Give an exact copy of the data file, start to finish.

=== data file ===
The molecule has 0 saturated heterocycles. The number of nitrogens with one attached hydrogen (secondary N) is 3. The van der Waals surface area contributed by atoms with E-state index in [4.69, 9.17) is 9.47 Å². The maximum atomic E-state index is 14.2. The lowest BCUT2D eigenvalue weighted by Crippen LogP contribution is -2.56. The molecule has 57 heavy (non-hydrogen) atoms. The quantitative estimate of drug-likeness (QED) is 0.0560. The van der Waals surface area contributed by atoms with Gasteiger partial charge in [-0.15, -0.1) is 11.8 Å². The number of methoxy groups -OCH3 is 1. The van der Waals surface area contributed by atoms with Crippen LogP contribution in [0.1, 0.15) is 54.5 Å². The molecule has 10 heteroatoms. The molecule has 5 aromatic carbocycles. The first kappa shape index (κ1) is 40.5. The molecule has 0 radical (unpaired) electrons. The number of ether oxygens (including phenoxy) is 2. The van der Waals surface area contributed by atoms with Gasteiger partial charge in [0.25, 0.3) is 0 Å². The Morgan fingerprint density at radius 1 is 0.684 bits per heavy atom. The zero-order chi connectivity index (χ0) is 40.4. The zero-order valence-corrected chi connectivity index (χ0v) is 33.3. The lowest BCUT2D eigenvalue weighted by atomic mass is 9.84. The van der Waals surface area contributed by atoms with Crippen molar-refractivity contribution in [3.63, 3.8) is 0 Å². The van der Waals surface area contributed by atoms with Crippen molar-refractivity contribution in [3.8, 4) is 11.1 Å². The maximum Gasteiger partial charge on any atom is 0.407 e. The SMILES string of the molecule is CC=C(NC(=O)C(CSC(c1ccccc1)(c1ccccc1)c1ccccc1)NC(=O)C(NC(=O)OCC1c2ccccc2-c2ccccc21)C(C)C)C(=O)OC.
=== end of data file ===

The molecule has 0 saturated heterocycles. The number of nitrogens with one attached hydrogen (secondary N) is 3. The van der Waals surface area contributed by atoms with E-state index in [4.69, 9.17) is 9.47 Å². The maximum atomic E-state index is 14.2. The lowest BCUT2D eigenvalue weighted by Crippen LogP contribution is -2.56. The molecule has 57 heavy (non-hydrogen) atoms. The quantitative estimate of drug-likeness (QED) is 0.0560. The van der Waals surface area contributed by atoms with Gasteiger partial charge in [-0.15, -0.1) is 11.8 Å². The number of methoxy groups -OCH3 is 1. The van der Waals surface area contributed by atoms with Crippen LogP contribution in [0.1, 0.15) is 54.5 Å². The molecule has 10 heteroatoms. The molecule has 5 aromatic carbocycles. The first kappa shape index (κ1) is 40.5. The molecule has 0 radical (unpaired) electrons. The number of ether oxygens (including phenoxy) is 2. The van der Waals surface area contributed by atoms with Gasteiger partial charge in [0.25, 0.3) is 0 Å². The Morgan fingerprint density at radius 1 is 0.684 bits per heavy atom. The zero-order chi connectivity index (χ0) is 40.4. The zero-order valence-corrected chi connectivity index (χ0v) is 33.3. The lowest BCUT2D eigenvalue weighted by atomic mass is 9.84. The van der Waals surface area contributed by atoms with Crippen molar-refractivity contribution in [3.63, 3.8) is 0 Å². The van der Waals surface area contributed by atoms with Crippen molar-refractivity contribution in [3.8, 4) is 11.1 Å². The maximum Gasteiger partial charge on any atom is 0.407 e. The SMILES string of the molecule is CC=C(NC(=O)C(CSC(c1ccccc1)(c1ccccc1)c1ccccc1)NC(=O)C(NC(=O)OCC1c2ccccc2-c2ccccc21)C(C)C)C(=O)OC.